Family members will be the special guests at Tusculum College this weekend as a variety of activities for  students and their families are planned for  Family Weekend, scheduled for Nov. 6 and 7.

“Family Weekend is a great event to bring families back for their kids,” said Blake Cantrell, associate director of constituent relations. “We are very excited about it. We are trying to reach out to the students and their families and get them  involved in activities with the faculty and staff.”

Some of those activities on this year’s schedule include a tour of the newly-instated Tusculum College Arboretum, an ice cream social, a cornhole tournament, building of the set for the fall musical “Chitty Chitty Bang Bang” and a tailgate celebration preceding the football game against Catawba College.

The weekend will also play host to a home volleyball game and Pioneer Fest, which will feature carnival games for all ages, prizes, music and a bonfire for S’mores and other activities.

However, these activities are not exclusive to current students and families. The weekend also provides a chance for alumni to come back and experience the events on campus.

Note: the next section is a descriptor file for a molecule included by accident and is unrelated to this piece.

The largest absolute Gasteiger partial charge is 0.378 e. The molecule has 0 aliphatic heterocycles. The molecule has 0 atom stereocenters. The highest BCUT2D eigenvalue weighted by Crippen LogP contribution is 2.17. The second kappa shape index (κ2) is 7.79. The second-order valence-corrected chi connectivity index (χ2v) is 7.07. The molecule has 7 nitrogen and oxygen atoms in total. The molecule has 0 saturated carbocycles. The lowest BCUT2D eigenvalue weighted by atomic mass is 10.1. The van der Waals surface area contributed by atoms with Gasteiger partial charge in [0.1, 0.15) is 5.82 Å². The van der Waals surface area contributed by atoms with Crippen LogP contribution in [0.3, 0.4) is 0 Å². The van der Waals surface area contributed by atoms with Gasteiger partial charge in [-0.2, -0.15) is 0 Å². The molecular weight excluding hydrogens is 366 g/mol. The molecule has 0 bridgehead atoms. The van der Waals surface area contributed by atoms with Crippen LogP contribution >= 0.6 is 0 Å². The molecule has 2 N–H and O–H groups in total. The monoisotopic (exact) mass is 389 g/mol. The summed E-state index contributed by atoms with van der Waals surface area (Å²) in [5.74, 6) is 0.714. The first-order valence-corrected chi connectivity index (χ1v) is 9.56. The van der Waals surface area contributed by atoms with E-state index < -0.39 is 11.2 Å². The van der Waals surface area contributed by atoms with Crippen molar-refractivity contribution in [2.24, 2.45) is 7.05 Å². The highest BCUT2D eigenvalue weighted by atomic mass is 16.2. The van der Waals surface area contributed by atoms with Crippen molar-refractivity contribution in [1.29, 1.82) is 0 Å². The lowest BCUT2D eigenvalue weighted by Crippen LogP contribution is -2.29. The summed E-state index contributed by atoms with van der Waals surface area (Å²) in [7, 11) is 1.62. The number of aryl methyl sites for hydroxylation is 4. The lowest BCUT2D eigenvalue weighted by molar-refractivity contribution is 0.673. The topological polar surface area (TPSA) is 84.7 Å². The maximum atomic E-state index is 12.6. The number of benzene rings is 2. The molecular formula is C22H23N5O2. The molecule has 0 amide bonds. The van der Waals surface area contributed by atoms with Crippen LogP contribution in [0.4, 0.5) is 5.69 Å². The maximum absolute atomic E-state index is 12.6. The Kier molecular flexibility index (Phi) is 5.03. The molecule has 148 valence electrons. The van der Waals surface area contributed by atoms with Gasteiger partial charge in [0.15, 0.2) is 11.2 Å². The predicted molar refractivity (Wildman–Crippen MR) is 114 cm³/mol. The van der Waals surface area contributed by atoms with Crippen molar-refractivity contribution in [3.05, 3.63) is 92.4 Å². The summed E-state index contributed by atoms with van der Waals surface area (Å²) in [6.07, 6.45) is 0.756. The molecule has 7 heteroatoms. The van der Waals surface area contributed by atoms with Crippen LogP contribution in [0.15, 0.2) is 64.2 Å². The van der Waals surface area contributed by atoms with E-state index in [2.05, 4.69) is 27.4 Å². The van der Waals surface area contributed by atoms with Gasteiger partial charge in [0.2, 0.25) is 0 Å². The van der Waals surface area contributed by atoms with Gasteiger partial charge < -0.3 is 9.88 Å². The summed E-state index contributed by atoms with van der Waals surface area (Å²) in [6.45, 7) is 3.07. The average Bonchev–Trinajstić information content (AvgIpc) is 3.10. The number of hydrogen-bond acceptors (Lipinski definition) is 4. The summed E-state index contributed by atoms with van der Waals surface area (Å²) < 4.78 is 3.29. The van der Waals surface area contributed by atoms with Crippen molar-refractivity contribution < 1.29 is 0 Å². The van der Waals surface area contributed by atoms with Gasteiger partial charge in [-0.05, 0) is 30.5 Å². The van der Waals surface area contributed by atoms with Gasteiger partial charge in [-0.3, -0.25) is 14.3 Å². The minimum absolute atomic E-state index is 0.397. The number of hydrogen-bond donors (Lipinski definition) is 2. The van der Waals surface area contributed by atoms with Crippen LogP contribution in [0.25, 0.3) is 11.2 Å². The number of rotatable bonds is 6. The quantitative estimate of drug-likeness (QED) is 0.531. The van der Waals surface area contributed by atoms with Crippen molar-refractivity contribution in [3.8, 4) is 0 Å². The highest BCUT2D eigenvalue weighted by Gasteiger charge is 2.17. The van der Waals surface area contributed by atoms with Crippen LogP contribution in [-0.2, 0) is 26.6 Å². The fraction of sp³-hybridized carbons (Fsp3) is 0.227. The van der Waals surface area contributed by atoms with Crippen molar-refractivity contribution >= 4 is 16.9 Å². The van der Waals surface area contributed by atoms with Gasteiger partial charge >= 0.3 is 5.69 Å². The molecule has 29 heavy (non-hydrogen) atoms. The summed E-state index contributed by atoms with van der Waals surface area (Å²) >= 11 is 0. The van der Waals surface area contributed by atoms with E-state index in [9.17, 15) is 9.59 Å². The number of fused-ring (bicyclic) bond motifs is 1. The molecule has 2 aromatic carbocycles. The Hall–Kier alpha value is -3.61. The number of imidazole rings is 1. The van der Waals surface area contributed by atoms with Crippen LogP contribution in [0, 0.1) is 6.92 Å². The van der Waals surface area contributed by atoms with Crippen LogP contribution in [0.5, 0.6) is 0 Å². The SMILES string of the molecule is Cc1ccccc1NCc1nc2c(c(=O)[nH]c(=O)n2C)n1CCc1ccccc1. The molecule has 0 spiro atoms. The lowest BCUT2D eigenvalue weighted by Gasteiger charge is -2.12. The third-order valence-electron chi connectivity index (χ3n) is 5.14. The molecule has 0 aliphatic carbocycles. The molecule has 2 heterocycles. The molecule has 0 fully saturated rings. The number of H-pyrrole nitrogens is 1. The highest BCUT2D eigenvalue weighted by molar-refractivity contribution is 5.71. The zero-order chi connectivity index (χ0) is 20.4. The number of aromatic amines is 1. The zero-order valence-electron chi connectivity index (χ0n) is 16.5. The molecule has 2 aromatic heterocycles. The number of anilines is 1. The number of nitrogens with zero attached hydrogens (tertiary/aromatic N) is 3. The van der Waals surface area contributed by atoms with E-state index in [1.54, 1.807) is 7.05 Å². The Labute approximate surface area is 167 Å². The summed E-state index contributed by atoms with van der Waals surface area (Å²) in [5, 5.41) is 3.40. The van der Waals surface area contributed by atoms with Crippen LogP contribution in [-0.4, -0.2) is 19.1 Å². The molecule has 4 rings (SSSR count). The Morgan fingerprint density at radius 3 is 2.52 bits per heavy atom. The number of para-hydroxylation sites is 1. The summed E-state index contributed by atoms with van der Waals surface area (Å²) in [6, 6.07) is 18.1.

“A lot of legacies get a chance to come back,” said Cantrell. “Alumni, parents, family members love stepping back on campus, because it’s changed so much.”


By Haley Klages, junior journalism and professional writing major from Franklin

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Tusculum’s Museum Director published online

Posted on 04 November 2015 by

Finding ways to recreate history through the stories of women is a widespread problem among museum curators and history enthusiasts, particularly in light of how rarely women are mentioned in historical documents.

With this in mind, Dollie Boyd, director of museums for Tusculum College was recently published in an online blog for the American Association of State and Local History on the topic of “5 Ways to Get a Woman Out of the Kitchen.”

The blog submission was requested by AASLH after Boyd presented at a summer conference for the Tennessee Association of Museums.

“When I first came to the Doak House Museum, one of my first tasks was to learn the tour script. The couple who built the home in 1830 were strict Calvinist Presbyterians – Rev. Samuel Witherspoon Doak and his wife Sarah McEwen Doak,” said Boyd. “The tour script covered Rev. Doak’s education, teaching career, ministry, the ledgers he left behind and family folklore. Mrs. Doak was mentioned only in relationship to the 13 children she bore.”

Boyd began to consider how to interpret the life of Mrs. Doak with a measure of fairness and to look at ways to give her equal time in the tour script.